Where animals and humans meet

In the third part of our habitat planning series, biologist and habitat designer Ben Breedlove exlains how to create optimal animal-human meeting points.
Issue Date: 16 February 2007

In the third part of our habitat planning series, biologist and habitat designer Ben Breedlove exlains how to create optimal animal-human meeting points. Roelof Bezuidenhout reports.

People are affected by and attracted to animals, says habitat designer Ben Breedlove. They affect human body chemistry, emotions and induce responses. The animals are the real workhorses of the business and determine its success. But for this to happen there must be a place where humans and animals can come together.

Animals and humans have a better chance of occurring in the same ­vicinity if habitat is very good or if there are habitat features that animals like to stay close to.

High-value habitat has an increased functional density – it contains more features in a closer proximity that animals need. Animals stay close to things that are critical to their wellbeing that are either limited in supply or critical to life cycle completion. The nesting and resting component of a habitat fills this need.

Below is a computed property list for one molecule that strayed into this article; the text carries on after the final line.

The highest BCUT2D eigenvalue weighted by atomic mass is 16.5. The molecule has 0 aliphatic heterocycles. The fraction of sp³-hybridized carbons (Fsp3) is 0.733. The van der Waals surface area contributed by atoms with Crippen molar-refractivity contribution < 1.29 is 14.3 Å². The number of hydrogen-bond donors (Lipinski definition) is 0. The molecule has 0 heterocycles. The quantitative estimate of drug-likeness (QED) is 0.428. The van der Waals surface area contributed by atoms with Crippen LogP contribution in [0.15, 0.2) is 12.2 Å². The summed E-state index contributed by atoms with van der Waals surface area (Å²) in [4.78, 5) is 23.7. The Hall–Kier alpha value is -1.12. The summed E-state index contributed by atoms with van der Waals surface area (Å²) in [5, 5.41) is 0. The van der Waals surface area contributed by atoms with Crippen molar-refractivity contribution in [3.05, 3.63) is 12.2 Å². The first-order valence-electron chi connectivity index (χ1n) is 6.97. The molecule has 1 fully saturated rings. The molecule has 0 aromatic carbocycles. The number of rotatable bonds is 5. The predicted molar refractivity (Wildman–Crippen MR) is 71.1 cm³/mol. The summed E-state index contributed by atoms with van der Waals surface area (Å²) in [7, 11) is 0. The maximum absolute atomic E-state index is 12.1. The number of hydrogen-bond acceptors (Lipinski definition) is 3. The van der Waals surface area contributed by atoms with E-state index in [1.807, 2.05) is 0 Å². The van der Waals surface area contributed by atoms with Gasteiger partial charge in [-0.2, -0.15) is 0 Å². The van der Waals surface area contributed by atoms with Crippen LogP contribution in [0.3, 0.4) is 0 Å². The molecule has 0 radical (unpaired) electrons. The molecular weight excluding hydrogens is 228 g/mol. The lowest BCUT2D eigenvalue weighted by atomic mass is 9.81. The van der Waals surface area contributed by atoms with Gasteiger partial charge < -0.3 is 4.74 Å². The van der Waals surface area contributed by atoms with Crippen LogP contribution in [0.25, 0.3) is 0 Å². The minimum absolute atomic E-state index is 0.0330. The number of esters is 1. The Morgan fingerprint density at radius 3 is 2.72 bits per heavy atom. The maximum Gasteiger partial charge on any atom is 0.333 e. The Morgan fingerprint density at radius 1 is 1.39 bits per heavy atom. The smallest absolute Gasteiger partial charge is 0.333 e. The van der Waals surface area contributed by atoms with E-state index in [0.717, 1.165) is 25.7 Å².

Breedlove says adding these missing or limited features of habitat near human routings in the bush add critical but missing elements of habitat and increase the potential for human pleasure. These features may either be visible to humans or not, depending on the effect desired. Placing them along trails and other points of human occurrence provides habitat ­elements for animal usage and human pleasure. Many different features can be used to increase habitat value and assure a better bush experience for visitors.

Habitat for humans
There are two human habitat types critical for attracting visitors and getting them to spend willingly. The first is the field experience and the second the accommodations. Both are clearly habitat elements and each is structurally and functionally different.

Natural land offers two emotional bases for income generation: thrills and pleasure. It does offer more but these two are adequate to highlight the point. Thrills are one-time experiences and typically linked to the “big hairies” but this does not necessarily have to be the case. Pleasure has more to do with animals that offer intimacy and involvement – reasons for visitors to return. A good habitat design caters for the connoisseur market in which deep-seated pleasure comes from knowledge and observing animal behaviour. Good habitat places more species and species groupings within the visitor’s reach.